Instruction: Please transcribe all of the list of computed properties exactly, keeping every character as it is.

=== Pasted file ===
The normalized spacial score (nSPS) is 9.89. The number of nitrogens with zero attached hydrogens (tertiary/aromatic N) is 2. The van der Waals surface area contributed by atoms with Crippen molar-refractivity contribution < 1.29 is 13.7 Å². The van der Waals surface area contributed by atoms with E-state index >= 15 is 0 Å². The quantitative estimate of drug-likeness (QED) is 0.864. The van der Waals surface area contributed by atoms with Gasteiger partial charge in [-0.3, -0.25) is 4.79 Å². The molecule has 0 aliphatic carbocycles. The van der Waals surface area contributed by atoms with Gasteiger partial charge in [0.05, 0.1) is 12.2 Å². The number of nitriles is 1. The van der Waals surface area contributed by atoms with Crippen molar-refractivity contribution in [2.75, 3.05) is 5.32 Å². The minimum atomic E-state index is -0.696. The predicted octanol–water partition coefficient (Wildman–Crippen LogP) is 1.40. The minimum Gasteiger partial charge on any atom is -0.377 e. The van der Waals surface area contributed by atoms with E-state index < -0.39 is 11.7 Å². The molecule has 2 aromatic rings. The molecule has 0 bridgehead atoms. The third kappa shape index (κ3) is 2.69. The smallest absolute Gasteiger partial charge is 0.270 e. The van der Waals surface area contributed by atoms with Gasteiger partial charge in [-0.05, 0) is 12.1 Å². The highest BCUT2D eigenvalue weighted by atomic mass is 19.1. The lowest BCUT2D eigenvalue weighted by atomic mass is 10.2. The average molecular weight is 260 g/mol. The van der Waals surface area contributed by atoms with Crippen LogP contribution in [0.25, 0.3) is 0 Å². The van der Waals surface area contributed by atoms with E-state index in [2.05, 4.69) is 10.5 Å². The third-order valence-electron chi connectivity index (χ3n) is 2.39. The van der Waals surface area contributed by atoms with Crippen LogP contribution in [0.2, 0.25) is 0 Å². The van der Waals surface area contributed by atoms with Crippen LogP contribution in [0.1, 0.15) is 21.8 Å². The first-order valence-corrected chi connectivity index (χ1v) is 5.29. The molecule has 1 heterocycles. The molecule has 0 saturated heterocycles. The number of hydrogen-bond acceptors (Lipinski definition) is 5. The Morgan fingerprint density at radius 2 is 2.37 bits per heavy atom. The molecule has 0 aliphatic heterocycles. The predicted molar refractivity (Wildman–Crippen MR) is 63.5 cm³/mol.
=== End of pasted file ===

The normalized spacial score (nSPS) is 9.89. The number of nitrogens with zero attached hydrogens (tertiary/aromatic N) is 2. The van der Waals surface area contributed by atoms with Crippen molar-refractivity contribution < 1.29 is 13.7 Å². The van der Waals surface area contributed by atoms with E-state index >= 15 is 0 Å². The quantitative estimate of drug-likeness (QED) is 0.864. The van der Waals surface area contributed by atoms with Gasteiger partial charge in [-0.3, -0.25) is 4.79 Å². The molecule has 0 aliphatic carbocycles. The van der Waals surface area contributed by atoms with Gasteiger partial charge in [0.05, 0.1) is 12.2 Å². The number of nitriles is 1. The van der Waals surface area contributed by atoms with Crippen molar-refractivity contribution in [2.75, 3.05) is 5.32 Å². The minimum atomic E-state index is -0.696. The predicted octanol–water partition coefficient (Wildman–Crippen LogP) is 1.40. The minimum Gasteiger partial charge on any atom is -0.377 e. The van der Waals surface area contributed by atoms with E-state index < -0.39 is 11.7 Å². The molecule has 2 aromatic rings. The molecule has 0 bridgehead atoms. The third kappa shape index (κ3) is 2.69. The smallest absolute Gasteiger partial charge is 0.270 e. The van der Waals surface area contributed by atoms with Gasteiger partial charge in [-0.05, 0) is 12.1 Å². The highest BCUT2D eigenvalue weighted by atomic mass is 19.1. The lowest BCUT2D eigenvalue weighted by atomic mass is 10.2. The average molecular weight is 260 g/mol. The van der Waals surface area contributed by atoms with Crippen LogP contribution in [0.25, 0.3) is 0 Å². The van der Waals surface area contributed by atoms with E-state index in [2.05, 4.69) is 10.5 Å². The third-order valence-electron chi connectivity index (χ3n) is 2.39. The van der Waals surface area contributed by atoms with Crippen LogP contribution in [0.2, 0.25) is 0 Å². The van der Waals surface area contributed by atoms with Crippen LogP contribution in [0.1, 0.15) is 21.8 Å². The first-order valence-corrected chi connectivity index (χ1v) is 5.29. The molecule has 1 heterocycles. The molecule has 0 saturated heterocycles. The number of hydrogen-bond acceptors (Lipinski definition) is 5. The Morgan fingerprint density at radius 2 is 2.37 bits per heavy atom. The molecule has 0 aliphatic heterocycles. The predicted molar refractivity (Wildman–Crippen MR) is 63.5 cm³/mol.